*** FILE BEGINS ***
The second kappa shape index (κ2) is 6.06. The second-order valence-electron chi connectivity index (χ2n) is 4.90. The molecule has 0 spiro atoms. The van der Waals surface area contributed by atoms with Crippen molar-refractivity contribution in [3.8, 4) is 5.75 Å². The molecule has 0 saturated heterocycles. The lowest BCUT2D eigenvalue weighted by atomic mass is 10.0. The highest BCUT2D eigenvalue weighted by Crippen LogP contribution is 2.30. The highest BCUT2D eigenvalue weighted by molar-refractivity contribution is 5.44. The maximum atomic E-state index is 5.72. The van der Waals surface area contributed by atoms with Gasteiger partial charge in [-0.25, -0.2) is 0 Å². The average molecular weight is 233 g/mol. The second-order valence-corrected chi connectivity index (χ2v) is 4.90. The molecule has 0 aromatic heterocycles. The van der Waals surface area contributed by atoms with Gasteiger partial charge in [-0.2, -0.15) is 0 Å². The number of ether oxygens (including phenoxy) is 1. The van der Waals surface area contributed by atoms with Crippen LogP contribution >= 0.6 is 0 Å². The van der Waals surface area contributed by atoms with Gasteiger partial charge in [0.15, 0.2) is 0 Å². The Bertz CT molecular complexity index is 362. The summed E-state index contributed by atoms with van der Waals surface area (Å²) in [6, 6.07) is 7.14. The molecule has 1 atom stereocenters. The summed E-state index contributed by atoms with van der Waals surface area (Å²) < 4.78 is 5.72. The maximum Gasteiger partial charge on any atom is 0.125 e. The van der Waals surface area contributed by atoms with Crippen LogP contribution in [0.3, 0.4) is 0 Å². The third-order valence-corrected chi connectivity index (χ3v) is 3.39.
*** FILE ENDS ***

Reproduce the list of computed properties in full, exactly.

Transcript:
The second kappa shape index (κ2) is 6.06. The second-order valence-electron chi connectivity index (χ2n) is 4.90. The molecule has 0 spiro atoms. The van der Waals surface area contributed by atoms with Crippen molar-refractivity contribution in [3.8, 4) is 5.75 Å². The molecule has 0 saturated heterocycles. The lowest BCUT2D eigenvalue weighted by atomic mass is 10.0. The highest BCUT2D eigenvalue weighted by Crippen LogP contribution is 2.30. The highest BCUT2D eigenvalue weighted by molar-refractivity contribution is 5.44. The maximum atomic E-state index is 5.72. The van der Waals surface area contributed by atoms with Gasteiger partial charge in [-0.25, -0.2) is 0 Å². The average molecular weight is 233 g/mol. The second-order valence-corrected chi connectivity index (χ2v) is 4.90. The molecule has 0 aromatic heterocycles. The van der Waals surface area contributed by atoms with Gasteiger partial charge in [-0.2, -0.15) is 0 Å². The number of ether oxygens (including phenoxy) is 1. The van der Waals surface area contributed by atoms with Crippen LogP contribution >= 0.6 is 0 Å². The van der Waals surface area contributed by atoms with Gasteiger partial charge in [0.15, 0.2) is 0 Å². The Bertz CT molecular complexity index is 362. The summed E-state index contributed by atoms with van der Waals surface area (Å²) in [6, 6.07) is 7.14. The molecule has 1 atom stereocenters. The summed E-state index contributed by atoms with van der Waals surface area (Å²) < 4.78 is 5.72. The maximum Gasteiger partial charge on any atom is 0.125 e. The van der Waals surface area contributed by atoms with Crippen LogP contribution in [0.3, 0.4) is 0 Å². The third-order valence-corrected chi connectivity index (χ3v) is 3.39.